Despite the fact that Apple has now sold more than 67 million iPads since its release two years ago, despite the fact that even the old iPad 2 is crushing Kindle Fire and despite the fact that sales of the tablet are still rising (they’re up 150 percent since last year) Apple’s iPad has many failings. This is what’s wrong with the world’s leading tablet computer.
The Screen Isn’t All That
The new iPad’s biggest sales point — the only real positive difference to affect the user, in fact — is its “Retina” screen. Those 3.1 million pixels on a 2048 x 1536 resolution, giving four times the number of pixels in an iPad 2 and a million more pixels than an HDTV can’t be bad, can they? After all, more has got to be better.
And when you look at Apple’s own features site, the improvement is clear. Move the loupe around the replica screens of the new iPad and the iPad 2, and the text of Treasure Island on the new iPad stays sharp while the type on the old iPad has fuzzy edges.
But who reads on an iPad with a magnifying glass? The smallest magnification on Amazon’s Kindle app produces text that’s about the same size and sharpness as a printed book, and even at full magnification, the blurry edges around the letters aren’t visible. The same is true of images. Apple’s marketing shows fingers zooming in on an image of a flower which stays sharp but for most people, the photos of friends and family on their iPad are viewed 1:1 as a slideshow.
For every user who isn’t a photographer or is so visually impaired that they’ll probably need the iPad’s accessibility features the screen on the iPad 2 is fantastic. Having slightly brighter colors and knowing that you can now zoom in without losing sharpness is nice but it’s not what users have been crying out for.
What we have been crying out for is the ability read in a sunny yard without feeling like were peering through gauze. Samsung has figured out how to do that with its AMOLED screen. If Apple had put half the effort it put into adding pixels we don’t really need into beating screen glare, we might have had new glass that provided real benefits.
The Battery’s a Bummer
And we’d have had them at lower costs. Those extra pixels might not be necessary but they are a giant drain on every aspect of the iPad’s workings, including power. The new iPad now packs a 42.5 watt-hour battery. That’s larger even than the 35 watt-hour battery in the 11-inch MacBook Air and much larger than the 25 watt-hour cells used in the iPad 2.
But that giant battery is being fed by the same 10 watt adapter that comes with older versions of the iPad. It’s like filling an Olympic sized swimming pool with the same hosepipe you use to fill a paddling pool. It’s no wonder that the new iPad can take as much as six hours to charge to just 80 percent — and if you’re using the iPad at the same time with full brightness, it struggles even to hold the charge.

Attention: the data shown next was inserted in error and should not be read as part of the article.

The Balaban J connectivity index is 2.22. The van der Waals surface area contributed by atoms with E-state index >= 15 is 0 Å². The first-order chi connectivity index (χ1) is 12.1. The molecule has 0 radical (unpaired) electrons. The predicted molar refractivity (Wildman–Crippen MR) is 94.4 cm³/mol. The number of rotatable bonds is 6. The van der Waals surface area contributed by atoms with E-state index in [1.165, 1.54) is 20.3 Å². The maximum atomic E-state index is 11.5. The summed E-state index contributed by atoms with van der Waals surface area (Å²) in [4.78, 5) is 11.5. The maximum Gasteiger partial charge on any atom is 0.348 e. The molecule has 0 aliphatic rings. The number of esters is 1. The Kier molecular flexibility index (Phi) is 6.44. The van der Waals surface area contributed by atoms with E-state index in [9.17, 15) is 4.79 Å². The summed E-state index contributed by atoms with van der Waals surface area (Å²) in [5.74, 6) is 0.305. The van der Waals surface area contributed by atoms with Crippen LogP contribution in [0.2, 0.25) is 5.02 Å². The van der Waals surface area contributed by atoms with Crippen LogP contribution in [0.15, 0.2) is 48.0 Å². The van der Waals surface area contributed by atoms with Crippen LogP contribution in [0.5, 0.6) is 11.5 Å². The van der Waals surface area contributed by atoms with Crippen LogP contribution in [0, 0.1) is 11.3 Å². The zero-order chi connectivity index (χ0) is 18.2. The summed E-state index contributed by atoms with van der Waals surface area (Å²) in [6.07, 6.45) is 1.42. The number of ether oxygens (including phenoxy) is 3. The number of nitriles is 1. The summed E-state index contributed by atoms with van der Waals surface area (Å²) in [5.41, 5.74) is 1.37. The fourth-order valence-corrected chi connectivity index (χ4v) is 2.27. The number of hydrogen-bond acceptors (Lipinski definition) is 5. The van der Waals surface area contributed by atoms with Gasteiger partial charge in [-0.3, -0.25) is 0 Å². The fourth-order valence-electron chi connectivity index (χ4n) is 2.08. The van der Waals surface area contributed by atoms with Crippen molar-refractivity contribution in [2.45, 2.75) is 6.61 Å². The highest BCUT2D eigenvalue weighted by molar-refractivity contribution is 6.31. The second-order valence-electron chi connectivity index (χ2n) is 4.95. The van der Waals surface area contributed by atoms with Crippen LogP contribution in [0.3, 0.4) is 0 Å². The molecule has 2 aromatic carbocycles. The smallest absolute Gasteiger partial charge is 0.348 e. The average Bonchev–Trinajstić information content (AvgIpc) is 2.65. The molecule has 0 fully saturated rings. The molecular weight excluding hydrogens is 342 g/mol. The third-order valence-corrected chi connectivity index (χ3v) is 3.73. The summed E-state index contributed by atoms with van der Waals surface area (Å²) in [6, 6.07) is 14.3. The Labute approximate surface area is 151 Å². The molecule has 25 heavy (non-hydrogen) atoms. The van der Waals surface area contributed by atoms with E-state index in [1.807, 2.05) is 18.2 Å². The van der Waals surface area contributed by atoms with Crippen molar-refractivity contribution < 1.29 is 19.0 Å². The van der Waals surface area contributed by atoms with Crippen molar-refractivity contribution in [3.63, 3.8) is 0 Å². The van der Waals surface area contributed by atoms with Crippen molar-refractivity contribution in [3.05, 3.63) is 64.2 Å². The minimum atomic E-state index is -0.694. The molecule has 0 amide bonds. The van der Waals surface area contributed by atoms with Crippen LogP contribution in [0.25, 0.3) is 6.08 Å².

If you like to read on the iPad in bed before you go to sleep, you’re going to need to put the charger on your bedside table or get used to losing usage for a large chunk of the day.
You’re Getting Less for Your Money
When Steve Jobs announced the first iPad, the biggest gasp of the show was for the price. At a hair under $500 buyers of the lowest specced iPad were getting a powerful little computer for a fee that was comparable to the netbooks it replaced. They might have been getting only 16 GB of storage, but that was enough to give them a reasonable selection of music, apps and videos.
One of the effects of the Retina display though is that apps have jumped in size as they load up on bigger pictures. Apple’s own Pages app has leapt from 95 MB to 269 MB. Numbers nearly tripled from 109 MB to 283 MB. iMovie used to be a svelte 70 MB. Now it’s 404 MB, and it’s no longer unusual for a top game like Infinity Blade or FIFA Soccer to weigh in at over a gigabyte.
As CNET has pointed out, although Apple limits apps to 2 GB, for owners of the cheapest 16 GB new iPad that barely leaves space for seven apps — and no music or videos. The new iPad has given us extra pixels on the screen but for budget-watchers those extra dots translate into less space for the content itself.
No Siri for You
Apple announced the iPhone 4s (which we now know stands for “for Siri”) in October 2011. It announced the new iPad in March 2012… without Siri. The prices for the two products are comparable. The functionality is almost the same — and almost the same, in fact, as the iPhone 4. And yet the new iPad lacked the single outstanding feature that Apple trumpeted on its new mobile phone.
As an act of discrimination, it’s hard to understand and even harder to justify. CNET has speculated that the absence could be because of Siri’s reliance on 3G networks, something not available on all iPads. Or, they say, it could be because Siri has been a bit of a disappointment. There’s no shortage of rumor suggesting the voice control app will be coming to iOS 6 but that would still leave unanswered the question of why we had to wait so long.
There’s no question that the iPad is a great device. It’s great for reading. It’s great for watching. And yes, it’s even good too for writing the odd blog post. But it could have been better. The screen could have solved the glare problem instead of a pixel problem it didn’t have. If it was going to have a bigger battery and a faster processor, it could have kept all those goodies for operations instead of giving them all to those pesky pixels. It could have let us tell it what to do instead of having to type. And it could have had a proper name too.